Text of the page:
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Joseph Gordon-Levitt (Looper) leads this biographical thriller from Oliver Stone as Edward Snowden, the former CIA employee who blew the whistle on mass surveillance and leaked thousands of classified documents to the press. Co-stars Shailene Woodley (Divergent) as his girlfriend Lindsay, Zachary Quinto (Star Trek Into Darkness) and Tom Wilkinson (The Best Exotic Marigold Hotel) as Guardian journalists Glenn Greenwald and Ewen MacAskill, and Melissa Leo (The Fighter) as Laura Poitras, the director that documented Snowden’s leak with her Academy Award-winning film Citizenfour.
Drama, Thriller, True Story & Biography
Rating: M Sex scenes and offensive language
The Guardian (UK)
New York Post
New York Times
A bio-pic thriller about a principled romantic and modest hero
Director Oliver Stone took a risk in making Snowden (2016). Not because of America's continuing legal vendetta against exiled Edward Snowden but because the definitive film about Snowden was already made in the multi-award winning documentary CitizenFour (2014). However, Stone's film goes beyond the act of whistle-blowing to explore who Snowden is and why he leaked. To do this, he incorporates the making of the 2014 documentary into his bio-pic thriller and adds a romantic back story to humanise the world's best know computer geek.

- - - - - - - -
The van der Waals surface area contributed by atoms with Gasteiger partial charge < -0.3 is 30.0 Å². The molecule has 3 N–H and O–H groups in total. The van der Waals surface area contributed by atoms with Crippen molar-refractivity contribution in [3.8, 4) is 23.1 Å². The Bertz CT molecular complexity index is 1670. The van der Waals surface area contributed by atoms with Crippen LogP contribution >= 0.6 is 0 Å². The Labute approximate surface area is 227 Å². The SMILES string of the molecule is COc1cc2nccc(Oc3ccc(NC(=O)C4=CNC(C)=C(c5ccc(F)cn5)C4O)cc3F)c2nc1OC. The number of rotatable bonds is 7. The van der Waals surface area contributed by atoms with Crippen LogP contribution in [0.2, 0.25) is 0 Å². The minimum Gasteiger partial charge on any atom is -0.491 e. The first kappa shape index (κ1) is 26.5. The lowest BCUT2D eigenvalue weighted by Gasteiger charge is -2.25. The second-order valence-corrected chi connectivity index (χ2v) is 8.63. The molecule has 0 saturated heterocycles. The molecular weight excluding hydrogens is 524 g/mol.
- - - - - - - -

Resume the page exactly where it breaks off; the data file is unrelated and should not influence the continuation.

The Snowden plotline consists of known facts and a liberal dose of creative dramatisation. It is focused on the several days during which Snowden (Joseph Gordon-Levitt) was holed up in a Singapore Hotel with journalists while legal clearances were obtained for media publication of his massive leak of classified NSA intelligence. During this time, there are several flashbacks to different points in Snowden's career that trace his progression from a rising star in the intelligence industry to his disillusionment about America's surveillance of enemies and ordinary citizens.
While the Snowden story unfolds, the CitizenFour documentary is happening in the same hotel room, a clever device that adds authenticity. The flashbacks include scenes that could have been lifted from Eye in the Sky (2016) where American missiles zero-in on humans guided by cell phone signals. Surveillance technology has advanced to the point that almost anyone can be watched through common domestic devices, while agencies like the NSA publicly deny the scale of their spying operations. This is the hypocrisy that radicalised Snowden into blowing the whistle.
The clinical facts behind the Snowden story are alarming and their implications are so profound that most people cannot imagine, let alone articulate, what mass surveillance means for the future of democracies around the world. But we are talking cinema not politics, and Snowden tells a great story about an unusual individual. The back-story of his love life softens the narrative without melodrama and provides relief from the film's density of forensic detail. The two and a quarter hour long film could have been trimmed without harming the narrative but the acting and directing sustains the thriller edge of the story. Whether Stone's portrait appears too saintly or overly supportive of petitions to pardon Snowden is a matter of judgement. In any case, this is a well-made and engaging film that presents Snowden as a principled romantic and modest hero.